step

verified

5.1. Semi-irregular placement method

The value y=1.08, means that the spacing between For this experiment the antifer blocks of the first layer

blocks along the upslope does not exist. are placed by the regular pattern (Fig. 9). After every

The configuration of the first layer of the armour layer 4-5 rows of the first layer, the second layer is placed

is the same for all placement methods (Fig. 9). by dropping the blocks above the holes (Fig. 12). The

However, the horizontal centre to centre distance is

6

thickness of armour layer is defined as the nominal In the Fig. 13, damage ratios for the displacements are

diameter plus the height of the antifer cube. presented, for 2 different references areas.

Fig. 13: Damage for semi-irregular placement method

The properties of the armour layer and the wave series

are presented in Table 8 and Table 9. The reflection The Hudson stability parameter was calculated for a

coefficients and Reynolds number are presented in damage of 5%, for the first wave series were the first

Table 10. displacements were observed. From this follows

KD=2.1. This value is similar to the value found by

Table 8: Layer properties for semi-irregular placement method

Frens [11] (KD,Frens=2.3).

x (-) 1.86 tmeasured (cm) 8.60

y (-) 1.08 P (%) 49.8 5.2. Regular placement method 1

X (cm) 8.06 K (-) 0.993

The antifer blocks are placed row by row (Fig. 10).

Y (cm) 4.67 (%) 49.8

The blocks in the first layer are placed with their

tcalculated (cm) 8.63 Nc (blocks/m2) 531.3

grooves perpendicular to the slope (Fig. 14). The

blocks of the second layer are placed diagonal for the

Table 9: Wave series for semi-irregular placement method first row directing to the left and for the second row to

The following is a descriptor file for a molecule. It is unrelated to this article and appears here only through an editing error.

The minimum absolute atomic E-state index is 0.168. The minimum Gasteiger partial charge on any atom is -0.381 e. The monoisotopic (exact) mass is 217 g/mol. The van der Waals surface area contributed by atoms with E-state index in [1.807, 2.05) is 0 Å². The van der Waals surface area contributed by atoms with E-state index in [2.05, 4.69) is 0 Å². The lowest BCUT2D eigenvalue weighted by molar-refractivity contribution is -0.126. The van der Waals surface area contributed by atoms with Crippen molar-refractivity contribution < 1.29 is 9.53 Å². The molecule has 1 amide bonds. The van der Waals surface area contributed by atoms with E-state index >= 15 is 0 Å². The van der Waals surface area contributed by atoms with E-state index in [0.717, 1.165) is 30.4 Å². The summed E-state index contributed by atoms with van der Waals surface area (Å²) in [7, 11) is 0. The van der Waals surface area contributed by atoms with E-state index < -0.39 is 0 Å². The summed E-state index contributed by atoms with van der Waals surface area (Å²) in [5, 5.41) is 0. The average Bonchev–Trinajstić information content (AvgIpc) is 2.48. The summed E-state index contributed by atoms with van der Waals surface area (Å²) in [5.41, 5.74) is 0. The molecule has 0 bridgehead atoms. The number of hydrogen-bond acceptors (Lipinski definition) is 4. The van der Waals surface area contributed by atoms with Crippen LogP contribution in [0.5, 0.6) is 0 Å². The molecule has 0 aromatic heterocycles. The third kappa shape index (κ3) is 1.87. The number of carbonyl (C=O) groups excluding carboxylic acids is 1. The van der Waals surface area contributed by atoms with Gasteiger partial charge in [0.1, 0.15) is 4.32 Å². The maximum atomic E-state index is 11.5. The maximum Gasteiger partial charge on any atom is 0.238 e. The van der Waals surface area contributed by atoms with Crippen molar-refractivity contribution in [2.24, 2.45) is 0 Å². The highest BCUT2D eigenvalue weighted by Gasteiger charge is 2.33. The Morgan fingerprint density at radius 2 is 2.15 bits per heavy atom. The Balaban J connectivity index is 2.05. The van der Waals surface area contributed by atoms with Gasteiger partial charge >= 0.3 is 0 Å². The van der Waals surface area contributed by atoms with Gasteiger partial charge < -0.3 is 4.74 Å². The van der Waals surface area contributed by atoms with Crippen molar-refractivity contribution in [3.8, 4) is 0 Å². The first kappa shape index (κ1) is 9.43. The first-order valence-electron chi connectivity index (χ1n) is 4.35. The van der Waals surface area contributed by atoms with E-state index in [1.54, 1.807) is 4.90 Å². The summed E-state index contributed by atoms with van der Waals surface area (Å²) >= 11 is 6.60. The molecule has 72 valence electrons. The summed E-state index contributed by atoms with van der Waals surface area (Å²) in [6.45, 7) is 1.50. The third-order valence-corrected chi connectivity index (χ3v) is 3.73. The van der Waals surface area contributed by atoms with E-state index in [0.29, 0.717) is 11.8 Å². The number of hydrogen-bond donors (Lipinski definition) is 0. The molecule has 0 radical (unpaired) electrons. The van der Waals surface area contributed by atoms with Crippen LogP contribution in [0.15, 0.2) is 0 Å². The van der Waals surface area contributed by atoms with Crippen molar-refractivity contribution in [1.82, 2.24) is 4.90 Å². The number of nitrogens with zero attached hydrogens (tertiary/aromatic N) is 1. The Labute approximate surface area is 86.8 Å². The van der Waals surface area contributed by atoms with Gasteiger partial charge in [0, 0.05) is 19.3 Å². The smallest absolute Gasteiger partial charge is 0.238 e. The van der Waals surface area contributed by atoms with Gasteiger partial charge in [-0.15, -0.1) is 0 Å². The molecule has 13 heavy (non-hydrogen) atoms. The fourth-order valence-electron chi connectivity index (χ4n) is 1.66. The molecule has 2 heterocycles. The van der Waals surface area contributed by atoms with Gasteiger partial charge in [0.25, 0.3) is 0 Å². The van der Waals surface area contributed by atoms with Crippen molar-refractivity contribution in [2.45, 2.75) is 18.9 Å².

Hs,input the right and so on (Fig. 15).

Hm0,i (m) Tp (s) Tm (s) sm (-) Ns (-)

(m)

0.10 0.081 1.38 1.18 0.037 1.28

0.12 0.102 1.41 1.25 0.042 1.63

0.14 0.115 1.41 1.32 0.043 1.84

0.16 0.128 1.41 1.38 0.043 2.04

0.18 0.139 1.38 1.41 0.045 2.22

placement method

Fig. 14: Regular placement method 1 (X=8.1cm)

Hs,input Reflection Re (-)

(m) Cr (-) NFFT (points) eq. 9

0.10 0.335 512 38084

0.12 0.319 512 42936

0.14 0.300 512 45588

0.16 0.306 256 48063

0.18 0.294 256 50055

Analysing the video, is visible that in the first wave

Fig. 15: Thickness of armour layer (t=H+Dn)

series, the blocks are displaced around SWL. In this

placement method the effect of interlocking is low. The properties of the armour layer and the wave series

Consequently the hydraulic stability is mostly are presented in Table 11 and Table 12. The reflection

guaranteed by the weight of the block. coefficients and Reynolds number are presented in

Table 13.

7

Table 11: Layer properties for regular placement method 1 for the last test (Ns=2.06) where the displacements

x (-) 1.86 tmeasured (cm) 8.60 observed was low, almost null. From this follows

KD=5.8. This value when associated with the value

y (-) 1.08 P (%) 49.8

found by Frens is almost equal, KD,Frens=6.4 [11].

X (cm) 8.06 K (-) 0.993

Y (cm) 4.67 (%) 49.8 5.3. Regular placement method 2

tcalculated (cm) 8.63 Nc (blocks/m2) 531.3

The placement of the antifer blocks is similar to the

Table 12: Wave series for regular placement method 1 regular placement method 1 (Fig. 17). However the

packing density is lower, and the horizontal centre to

Hs,input

Hm0,i (m) Tp (s) Tm (s) sm (-) Ns (-) centre distance is higher (Fig. 18).

(m)

0.12 0.095 1.41 1.26 0.038 1.52

The antifer blocks are placed row by row (Fig. 10).

0.14 0.114 1.43 1.33 0.041 1.82

The blocks in the first layer are placed with their

0.16 0.122 1.43 1.38 0.041 1.94 grooves perpendicular to the slope (Fig. 17). The

0.18 0.131 1.41 1.41 0.042 2.08 blocks of the second layer are placed diagonal for the

0.18 0.129 1.43 1.41 0.041 2.06 first row directing to the left and for the second row to